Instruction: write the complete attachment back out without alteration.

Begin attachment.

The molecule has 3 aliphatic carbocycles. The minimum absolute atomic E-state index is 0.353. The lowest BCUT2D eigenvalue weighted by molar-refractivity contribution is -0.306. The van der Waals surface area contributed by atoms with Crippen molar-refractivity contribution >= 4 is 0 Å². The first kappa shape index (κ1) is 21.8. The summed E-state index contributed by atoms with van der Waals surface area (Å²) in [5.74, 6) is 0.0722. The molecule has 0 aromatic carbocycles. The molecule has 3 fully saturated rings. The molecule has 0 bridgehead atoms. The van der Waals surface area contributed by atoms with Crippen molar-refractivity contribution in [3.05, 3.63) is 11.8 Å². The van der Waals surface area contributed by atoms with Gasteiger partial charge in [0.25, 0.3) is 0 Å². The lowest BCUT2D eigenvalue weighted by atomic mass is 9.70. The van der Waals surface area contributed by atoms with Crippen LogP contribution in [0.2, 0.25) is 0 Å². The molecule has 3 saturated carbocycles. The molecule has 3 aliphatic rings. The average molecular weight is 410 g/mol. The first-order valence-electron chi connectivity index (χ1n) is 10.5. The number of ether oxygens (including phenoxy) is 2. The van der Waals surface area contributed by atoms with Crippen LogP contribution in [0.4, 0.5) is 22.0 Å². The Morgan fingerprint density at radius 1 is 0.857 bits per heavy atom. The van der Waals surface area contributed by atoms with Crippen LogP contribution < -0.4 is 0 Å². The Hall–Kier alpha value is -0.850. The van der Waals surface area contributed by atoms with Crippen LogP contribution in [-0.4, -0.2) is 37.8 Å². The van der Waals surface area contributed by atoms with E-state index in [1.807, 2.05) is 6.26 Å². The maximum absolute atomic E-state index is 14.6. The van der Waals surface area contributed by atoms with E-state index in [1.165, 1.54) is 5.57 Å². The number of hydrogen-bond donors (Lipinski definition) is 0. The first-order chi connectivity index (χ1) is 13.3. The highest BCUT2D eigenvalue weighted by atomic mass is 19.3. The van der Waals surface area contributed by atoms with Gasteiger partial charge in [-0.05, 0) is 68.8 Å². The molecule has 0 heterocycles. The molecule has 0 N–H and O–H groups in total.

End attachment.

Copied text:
The molecule has 3 aliphatic carbocycles. The minimum absolute atomic E-state index is 0.353. The lowest BCUT2D eigenvalue weighted by molar-refractivity contribution is -0.306. The van der Waals surface area contributed by atoms with Crippen molar-refractivity contribution >= 4 is 0 Å². The first kappa shape index (κ1) is 21.8. The summed E-state index contributed by atoms with van der Waals surface area (Å²) in [5.74, 6) is 0.0722. The molecule has 0 aromatic carbocycles. The molecule has 3 fully saturated rings. The molecule has 0 bridgehead atoms. The van der Waals surface area contributed by atoms with Crippen molar-refractivity contribution in [3.05, 3.63) is 11.8 Å². The van der Waals surface area contributed by atoms with Gasteiger partial charge in [0.25, 0.3) is 0 Å². The lowest BCUT2D eigenvalue weighted by atomic mass is 9.70. The van der Waals surface area contributed by atoms with Crippen LogP contribution in [0.2, 0.25) is 0 Å². The molecule has 3 saturated carbocycles. The molecule has 3 aliphatic rings. The average molecular weight is 410 g/mol. The first-order valence-electron chi connectivity index (χ1n) is 10.5. The number of ether oxygens (including phenoxy) is 2. The van der Waals surface area contributed by atoms with Crippen LogP contribution in [0.4, 0.5) is 22.0 Å². The Morgan fingerprint density at radius 1 is 0.857 bits per heavy atom. The van der Waals surface area contributed by atoms with Crippen LogP contribution < -0.4 is 0 Å². The Hall–Kier alpha value is -0.850. The van der Waals surface area contributed by atoms with Crippen LogP contribution in [-0.4, -0.2) is 37.8 Å². The van der Waals surface area contributed by atoms with E-state index in [1.807, 2.05) is 6.26 Å². The maximum absolute atomic E-state index is 14.6. The van der Waals surface area contributed by atoms with E-state index in [1.165, 1.54) is 5.57 Å². The number of hydrogen-bond donors (Lipinski definition) is 0. The first-order chi connectivity index (χ1) is 13.3. The highest BCUT2D eigenvalue weighted by atomic mass is 19.3. The van der Waals surface area contributed by atoms with Gasteiger partial charge in [-0.05, 0) is 68.8 Å². The molecule has 0 heterocycles. The molecule has 0 N–H and O–H groups in total.